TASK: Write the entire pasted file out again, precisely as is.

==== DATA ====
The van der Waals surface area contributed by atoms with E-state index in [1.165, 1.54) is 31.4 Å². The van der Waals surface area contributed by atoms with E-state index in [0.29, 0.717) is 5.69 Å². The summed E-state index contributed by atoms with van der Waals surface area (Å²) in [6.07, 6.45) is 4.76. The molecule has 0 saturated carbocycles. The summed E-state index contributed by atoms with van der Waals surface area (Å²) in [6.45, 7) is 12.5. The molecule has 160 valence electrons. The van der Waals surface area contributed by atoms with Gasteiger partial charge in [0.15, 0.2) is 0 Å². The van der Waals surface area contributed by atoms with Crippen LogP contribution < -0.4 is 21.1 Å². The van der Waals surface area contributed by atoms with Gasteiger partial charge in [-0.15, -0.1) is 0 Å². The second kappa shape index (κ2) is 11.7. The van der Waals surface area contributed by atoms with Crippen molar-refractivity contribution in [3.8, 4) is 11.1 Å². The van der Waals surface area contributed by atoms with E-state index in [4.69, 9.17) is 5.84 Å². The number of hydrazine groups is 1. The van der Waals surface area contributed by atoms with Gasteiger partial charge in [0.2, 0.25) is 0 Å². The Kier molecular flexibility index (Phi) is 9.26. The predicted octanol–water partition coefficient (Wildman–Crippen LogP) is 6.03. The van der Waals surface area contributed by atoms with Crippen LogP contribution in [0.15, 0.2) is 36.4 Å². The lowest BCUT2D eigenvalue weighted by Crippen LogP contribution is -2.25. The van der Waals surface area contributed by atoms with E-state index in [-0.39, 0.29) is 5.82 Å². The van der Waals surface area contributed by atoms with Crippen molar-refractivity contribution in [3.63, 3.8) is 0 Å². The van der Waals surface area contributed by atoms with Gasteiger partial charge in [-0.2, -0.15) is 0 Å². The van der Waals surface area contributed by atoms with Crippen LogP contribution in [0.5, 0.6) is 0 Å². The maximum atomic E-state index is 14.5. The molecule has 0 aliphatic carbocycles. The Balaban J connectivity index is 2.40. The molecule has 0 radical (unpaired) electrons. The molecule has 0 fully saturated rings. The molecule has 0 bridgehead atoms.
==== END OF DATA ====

The van der Waals surface area contributed by atoms with E-state index in [1.165, 1.54) is 31.4 Å². The van der Waals surface area contributed by atoms with E-state index in [0.29, 0.717) is 5.69 Å². The summed E-state index contributed by atoms with van der Waals surface area (Å²) in [6.07, 6.45) is 4.76. The molecule has 0 saturated carbocycles. The summed E-state index contributed by atoms with van der Waals surface area (Å²) in [6.45, 7) is 12.5. The molecule has 160 valence electrons. The van der Waals surface area contributed by atoms with Gasteiger partial charge in [0.15, 0.2) is 0 Å². The van der Waals surface area contributed by atoms with Crippen LogP contribution < -0.4 is 21.1 Å². The van der Waals surface area contributed by atoms with Gasteiger partial charge in [-0.15, -0.1) is 0 Å². The second kappa shape index (κ2) is 11.7. The van der Waals surface area contributed by atoms with Crippen molar-refractivity contribution in [3.8, 4) is 11.1 Å². The van der Waals surface area contributed by atoms with E-state index in [4.69, 9.17) is 5.84 Å². The number of hydrazine groups is 1. The van der Waals surface area contributed by atoms with Gasteiger partial charge in [0.2, 0.25) is 0 Å². The Kier molecular flexibility index (Phi) is 9.26. The predicted octanol–water partition coefficient (Wildman–Crippen LogP) is 6.03. The van der Waals surface area contributed by atoms with Crippen LogP contribution in [0.15, 0.2) is 36.4 Å². The lowest BCUT2D eigenvalue weighted by Crippen LogP contribution is -2.25. The van der Waals surface area contributed by atoms with E-state index in [-0.39, 0.29) is 5.82 Å². The van der Waals surface area contributed by atoms with Crippen molar-refractivity contribution in [3.63, 3.8) is 0 Å². The van der Waals surface area contributed by atoms with Gasteiger partial charge in [-0.2, -0.15) is 0 Å². The van der Waals surface area contributed by atoms with Crippen LogP contribution in [0.5, 0.6) is 0 Å². The maximum atomic E-state index is 14.5. The molecule has 0 aliphatic carbocycles. The Balaban J connectivity index is 2.40. The molecule has 0 radical (unpaired) electrons. The molecule has 0 fully saturated rings. The molecule has 0 bridgehead atoms.